if (!String.IsNullOrEmpty(existingFriendlyUrl))
                {
                    // term has already been created, find it!
                    newBlogTerm = globalNavTaxTermSet.FindTermForUrl(existingFriendlyUrl);
                }

                if (newBlogTerm == null)
                {
                    // term doesn't exist, create a new one  (physical url inherited from /blog parent term)
                    newBlogTerm = parentTerm.CreateTerm(itemTitle, NavigationLinkType.FriendlyUrl);
                    parentTerm.GetTaxonomyTerm().TermStore.CommitAll();
                    newFriendlyUrl = newBlogTerm.GetWebRelativeFriendlyUrl();
                    newFriendlyUrlTermId = newBlogTerm.Id.ToString();
                }
                else
                {
                    // term already exists, simply modify the title
                    var newBlogNavEditableTerm = newBlogTerm.GetAsEditable(taxSession);
                    newBlogNavEditableTerm.FriendlyUrlSegment.Value = itemTitle.Replace(' ', '-');
                    var newBlogTaxTerm = newBlogNavEditableTerm.GetTaxonomyTerm();
                    newBlogTaxTerm.Name = itemTitle;
                    newBlogTaxTerm.TermStore.CommitAll();
                }

                return true;
            }
            catch (Exception ex)
            {
                // TODO: log exception

                newFriendlyUrl = "";
                newFriendlyUrlTermId = "";
                return false;
            }
        }

        public override void ItemUpdated(SPItemEventProperties properties)
        {
            base.ItemUpdated(properties);
            UpdateFriendlyUrl(properties);
        }

        private void DisableItemEventsScope()
        {
            eventFiringEnabledStatus = EventFiringEnabled;
            EventFiringEnabled = false;
        }

        private void EnableItemEventsScope()
        {
            eventFiringEnabledStatus = EventFiringEnabled;
            EventFiringEnabled = true;
        }
    }
}

Step 3: Bind the Event Receiver to the Content Type

First, add a feature Event Receiver to your existing feature, which should already contain both the Site Columns and Content Type. Add the following code to associate our ItemAdded/ItemUpdated Event Receiver class with our custom Content Type:

public override void FeatureActivated(SPFeatureReceiverProperties properties)
{
 if (!(properties.Feature.Parent is SPSite)) return;
 var site = properties.Feature.Parent as SPSite;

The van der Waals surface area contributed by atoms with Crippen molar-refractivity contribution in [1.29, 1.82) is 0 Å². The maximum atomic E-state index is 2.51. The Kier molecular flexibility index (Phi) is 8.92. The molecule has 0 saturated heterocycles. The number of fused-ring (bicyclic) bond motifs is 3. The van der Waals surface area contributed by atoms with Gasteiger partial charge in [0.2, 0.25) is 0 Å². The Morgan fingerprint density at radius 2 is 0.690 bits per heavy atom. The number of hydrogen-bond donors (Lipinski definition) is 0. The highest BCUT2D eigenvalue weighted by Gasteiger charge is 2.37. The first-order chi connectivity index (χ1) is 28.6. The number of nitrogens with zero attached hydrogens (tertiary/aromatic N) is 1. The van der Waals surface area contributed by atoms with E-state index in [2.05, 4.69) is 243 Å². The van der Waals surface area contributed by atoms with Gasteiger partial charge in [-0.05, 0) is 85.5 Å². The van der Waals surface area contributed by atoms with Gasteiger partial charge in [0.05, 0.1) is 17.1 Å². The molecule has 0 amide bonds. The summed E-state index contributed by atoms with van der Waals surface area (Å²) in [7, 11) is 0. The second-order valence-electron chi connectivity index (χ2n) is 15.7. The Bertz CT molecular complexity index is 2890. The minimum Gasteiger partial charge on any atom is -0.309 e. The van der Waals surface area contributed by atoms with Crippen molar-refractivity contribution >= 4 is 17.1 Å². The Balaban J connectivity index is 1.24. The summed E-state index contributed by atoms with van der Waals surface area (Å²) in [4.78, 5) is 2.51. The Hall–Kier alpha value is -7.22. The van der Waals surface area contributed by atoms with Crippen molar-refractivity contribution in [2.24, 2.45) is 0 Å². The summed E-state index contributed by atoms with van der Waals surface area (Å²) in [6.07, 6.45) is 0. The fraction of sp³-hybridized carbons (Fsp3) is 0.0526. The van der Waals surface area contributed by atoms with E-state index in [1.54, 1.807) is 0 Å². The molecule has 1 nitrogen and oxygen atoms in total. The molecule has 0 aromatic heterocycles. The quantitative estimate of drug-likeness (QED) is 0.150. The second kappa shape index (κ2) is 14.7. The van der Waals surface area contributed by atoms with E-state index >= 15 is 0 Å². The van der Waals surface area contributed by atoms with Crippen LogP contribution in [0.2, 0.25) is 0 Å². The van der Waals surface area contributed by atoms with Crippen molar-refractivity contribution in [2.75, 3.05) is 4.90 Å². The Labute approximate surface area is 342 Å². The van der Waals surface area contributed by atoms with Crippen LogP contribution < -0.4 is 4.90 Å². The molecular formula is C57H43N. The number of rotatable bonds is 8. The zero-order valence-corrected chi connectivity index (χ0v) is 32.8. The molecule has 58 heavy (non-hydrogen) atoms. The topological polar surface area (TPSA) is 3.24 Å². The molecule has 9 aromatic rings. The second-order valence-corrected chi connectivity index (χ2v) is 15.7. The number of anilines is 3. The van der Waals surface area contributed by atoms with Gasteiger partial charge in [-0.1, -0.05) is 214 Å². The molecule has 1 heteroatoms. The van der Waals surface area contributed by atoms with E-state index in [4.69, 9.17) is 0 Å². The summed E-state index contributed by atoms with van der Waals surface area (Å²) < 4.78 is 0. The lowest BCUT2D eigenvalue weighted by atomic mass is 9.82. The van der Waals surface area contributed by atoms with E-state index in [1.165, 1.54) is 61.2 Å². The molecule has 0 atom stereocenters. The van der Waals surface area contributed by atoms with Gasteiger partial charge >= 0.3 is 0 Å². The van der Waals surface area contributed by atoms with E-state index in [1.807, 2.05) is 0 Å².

var assemblyName = System.Reflection.Assembly.GetExecutingAssembly().FullName;
 
 // TODO: CHANGE THIS NAMESPACE/CLASS TO SUIT YOUR OWN EVENT RECEIVER CLASS
 const string className = "FriendlyURLsForListItemsSP2013.BlogPostAddedOrUpdatedEventReceiver";
 
 // TODO: CHANGE THIS CONTENT TYPE ID TO SUIT YOUR OWN CONTENT TYPE
 var contentType = site.RootWeb.ContentTypes[new SPContentTypeId("0x011000E831A1F5EC3A413D853C724DCDD94D4F")];
 if (contentType == null) return;

 // add the event receivers to the content type, then update.
 AddEventReceiverToContentType(className, contentType, assemblyName, SPEventReceiverType.ItemAdded,
          SPEventReceiverSynchronization.Asynchronous);
 AddEventReceiverToContentType(className, contentType, assemblyName, SPEventReceiverType.ItemUpdated,
          SPEventReceiverSynchronization.Asynchronous);
 contentType.Update();
}

protected static void AddEventReceiverToContentType(string className,
             SPContentType contentType,
             string assemblyName,
             SPEventReceiverType eventReceiverType,
             SPEventReceiverSynchronization eventReceiverSynchronization)
{
 if (className == null) throw new ArgumentNullException("className");
 if (contentType == null) throw new ArgumentNullException("contentType");
 if (assemblyName == null) throw new ArgumentNullException("assemblyName");

 // remove any previous instances of this event receiver (Compare by class name since previous assembly version should be removed)
 if (contentType.EventReceivers.Count > 0)
 {
  for (var i = (contentType.EventReceivers.Count - 1); i >= 0; i--)
  {
   // normally this would be unnecessary, however if there are duplicate event receiver definitions (as there will mostly likely be